Skip to main content

Going nuts, are you?

Several years ago, my brother and I took out our handy cam and went around the city capturing the essence of Bangalore on our recorder. It was on one such occasion that we went to the kadlekai parishe or the groundnut fair in Gandhi Bazaar. This was over a decade ago. That was my first brush with the parishe, but I have been there many times later. So, when this year's parishe came along, I decided to make a small trip. Much like most of our festivals, this fair is also rooted in an agrarian past. Typically, our festivals are about changing seasons, harvests, fertility. All rooted in the land we till. And yet, we have lost our roots with that lifestyle. Our festivals today are gaudy affairs, display of gold, silver and riches. And excessive gift-giving with no respect whatsoever for our bond with the soil and forces of nature. I'm digressing, so, back to the kadlekai parishe. There's a fascinating legend that describes how this festival came about.

A raging bull ravaged fields of farmers in and around what is now called Basavanagudi. The village was Sunkenahalli, and on a particular full moon night, when the bull arrived to rampage their fields, a farmer decided to chase it. But somewhere along the chase, the bull turned into a stone. However, the stone continued to grow into a Dodda Basava or the big bull. Eventually, it had to be nailed with a trident on top to check its growth. Then a temple was built, and people from far and wide came to worship the Dodda Basava. On the day of Karthika Somavara (Monday) every year, farmers came to offer the harvest of their groundnut crop to the Dodda Basava.

The festival is being celebrated over centuries now, and is a very Bengalooru affair, much like the Karaga (more on that on another day).

Today though, farmers from all over the villages outside Bangalore come here to sell groundnuts. The parishe is home to not just groundnuts, but a more eclectic mix that includes beaded jewellery, tablemats, kitchenware and the like. There's something in it for everyone, from foodies to shopaholics to gaming enthusiasts too!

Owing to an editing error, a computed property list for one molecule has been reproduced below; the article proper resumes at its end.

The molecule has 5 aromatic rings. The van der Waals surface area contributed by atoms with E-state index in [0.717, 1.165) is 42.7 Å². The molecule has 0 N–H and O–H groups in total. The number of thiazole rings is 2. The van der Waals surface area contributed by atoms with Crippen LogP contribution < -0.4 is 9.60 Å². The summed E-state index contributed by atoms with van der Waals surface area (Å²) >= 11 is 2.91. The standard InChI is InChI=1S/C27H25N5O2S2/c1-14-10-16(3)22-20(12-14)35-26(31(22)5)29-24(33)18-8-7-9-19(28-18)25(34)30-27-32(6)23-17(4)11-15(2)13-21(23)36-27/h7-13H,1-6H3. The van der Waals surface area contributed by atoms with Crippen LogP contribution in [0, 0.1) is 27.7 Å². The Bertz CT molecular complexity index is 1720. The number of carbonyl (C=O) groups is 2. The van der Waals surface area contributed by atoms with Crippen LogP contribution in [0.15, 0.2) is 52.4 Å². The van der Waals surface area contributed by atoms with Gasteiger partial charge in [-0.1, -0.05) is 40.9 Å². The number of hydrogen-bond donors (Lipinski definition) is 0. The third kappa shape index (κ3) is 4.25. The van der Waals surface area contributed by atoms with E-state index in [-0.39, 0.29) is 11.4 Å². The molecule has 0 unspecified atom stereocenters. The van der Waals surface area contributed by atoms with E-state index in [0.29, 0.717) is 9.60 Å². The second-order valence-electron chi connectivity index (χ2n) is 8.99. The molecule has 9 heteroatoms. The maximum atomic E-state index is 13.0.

An assorted mix
Colour me pink!

You win some, you lose some! Just throw a hoop over one bundle pasted with a certain denomination, and the cash is yours! A casino of sorts. 

Pick your idol.

(This year's kadlekai parishe was held between November 17 and 19.)


Popular posts from this blog


Re-plug of an article I wrote five years back ahead of Independence Day. On Vidurashwatha, which is known as the Jallianwalah Bagh of Karnataka. Vidurashwatha is actually very close to my hometown and the temple there is a much-visited one by my family.

Of lives lost under the peepal FREEDOM STRUGGLE Vidurashwatha is known as the Jallianwala Bagh of the south. At least nine people died in the summer of 1938, when British authorities fired indiscriminately at a fair held there, writes Savitha Karthik
If the giant peepal trees here were to tell a story, what would that be? That of the Mahabharata character Vidura coming here to plant a sapling of ashwatha, or the ficus religiosa, in botanical terminology? That of the holy peepal being worshipped by generations here, along with hundreds of idols of the snake god installed by believers? Or would the peepal trees choose to tell another tale? Of nine brave souls who fell victim to an oppressor’s guns, right under the stoic trunks?

The ficus…

Remember Sadanand Vishwanath?

I write this as I watch the post-lunch session of the first Ashes Test 2017 at the Gabba. Watching it on Sony Six with the Channel 9 line-up of commentators (plenty of flak for that line-up, of course), my mind goes back to the Benson & Hedges series of 1985-86. I was too young to remember much, but certainly remember the Audi car that Ravi Shastri won. That was also the first time that DD telecast the Channel 9 feed -- I know now not then. I only remember the famous animated duck walk past the screen as the batsmen walked back to the pavilion. That series saw the emergence of a young, dashing wicket-keeper who kept the chatter going behind the stumps -- Sadanand Vishwanath. A Google News search told me what's up with him now. Here's a link:

Let me know if you need help or something like that!

I have spent time as an attendant to a family member on more than a couple of occasions, for at least a fortnight or more each time, and am just recording my thoughts, in a random fashion.

When you are a caregiver, you often get offers like, "if you want help let us know". But how often does a caregiver remember your offer, especially when he or she is caught up with taking care of the patient? How does the caregiver know what kind of help you are willing to offer or whether you are reliable? The burden of providing you with opportunities to help can be too much for the caregiver, especially sitting in an ICU waiting room or a ward with a patient in pain. If you really want to help, show up, find out how you can ease the burden off the caregiver in little ways. And act. Often, you could be offering help just to satisfy your conscience or as a nicety. You move on, once the caregiver says, "Thanks. Will let you know." The caregiver doesn't know if you really wan…